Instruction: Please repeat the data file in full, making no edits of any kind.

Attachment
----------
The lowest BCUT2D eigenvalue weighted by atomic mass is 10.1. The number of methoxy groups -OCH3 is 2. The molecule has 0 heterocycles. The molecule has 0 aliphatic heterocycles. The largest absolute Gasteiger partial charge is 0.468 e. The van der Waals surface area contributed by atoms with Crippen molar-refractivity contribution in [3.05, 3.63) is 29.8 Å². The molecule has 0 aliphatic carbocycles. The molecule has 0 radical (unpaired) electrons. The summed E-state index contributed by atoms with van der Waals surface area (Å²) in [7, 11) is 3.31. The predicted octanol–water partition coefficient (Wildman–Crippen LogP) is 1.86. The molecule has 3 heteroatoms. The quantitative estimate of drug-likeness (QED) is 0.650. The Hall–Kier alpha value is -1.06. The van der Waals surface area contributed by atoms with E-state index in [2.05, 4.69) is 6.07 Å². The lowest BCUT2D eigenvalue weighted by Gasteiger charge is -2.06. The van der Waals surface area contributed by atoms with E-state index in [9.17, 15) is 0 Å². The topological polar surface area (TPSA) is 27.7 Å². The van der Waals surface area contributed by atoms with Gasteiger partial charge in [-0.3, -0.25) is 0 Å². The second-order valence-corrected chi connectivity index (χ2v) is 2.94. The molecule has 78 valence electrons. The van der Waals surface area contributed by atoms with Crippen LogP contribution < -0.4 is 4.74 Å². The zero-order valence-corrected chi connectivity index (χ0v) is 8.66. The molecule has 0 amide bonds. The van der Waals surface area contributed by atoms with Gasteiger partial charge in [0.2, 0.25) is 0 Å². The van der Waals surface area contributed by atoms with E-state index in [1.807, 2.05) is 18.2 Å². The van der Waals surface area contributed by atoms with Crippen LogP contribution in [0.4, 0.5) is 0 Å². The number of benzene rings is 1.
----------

The lowest BCUT2D eigenvalue weighted by atomic mass is 10.1. The number of methoxy groups -OCH3 is 2. The molecule has 0 heterocycles. The molecule has 0 aliphatic heterocycles. The largest absolute Gasteiger partial charge is 0.468 e. The van der Waals surface area contributed by atoms with Crippen molar-refractivity contribution in [3.05, 3.63) is 29.8 Å². The molecule has 0 aliphatic carbocycles. The molecule has 0 radical (unpaired) electrons. The summed E-state index contributed by atoms with van der Waals surface area (Å²) in [7, 11) is 3.31. The predicted octanol–water partition coefficient (Wildman–Crippen LogP) is 1.86. The molecule has 3 heteroatoms. The quantitative estimate of drug-likeness (QED) is 0.650. The Hall–Kier alpha value is -1.06. The van der Waals surface area contributed by atoms with E-state index in [2.05, 4.69) is 6.07 Å². The lowest BCUT2D eigenvalue weighted by Gasteiger charge is -2.06. The van der Waals surface area contributed by atoms with E-state index in [9.17, 15) is 0 Å². The topological polar surface area (TPSA) is 27.7 Å². The van der Waals surface area contributed by atoms with Gasteiger partial charge in [-0.3, -0.25) is 0 Å². The second-order valence-corrected chi connectivity index (χ2v) is 2.94. The molecule has 78 valence electrons. The van der Waals surface area contributed by atoms with Crippen LogP contribution < -0.4 is 4.74 Å². The zero-order valence-corrected chi connectivity index (χ0v) is 8.66. The molecule has 0 amide bonds. The van der Waals surface area contributed by atoms with Gasteiger partial charge in [0.2, 0.25) is 0 Å². The van der Waals surface area contributed by atoms with E-state index in [1.807, 2.05) is 18.2 Å². The van der Waals surface area contributed by atoms with Crippen LogP contribution in [0.4, 0.5) is 0 Å². The number of benzene rings is 1.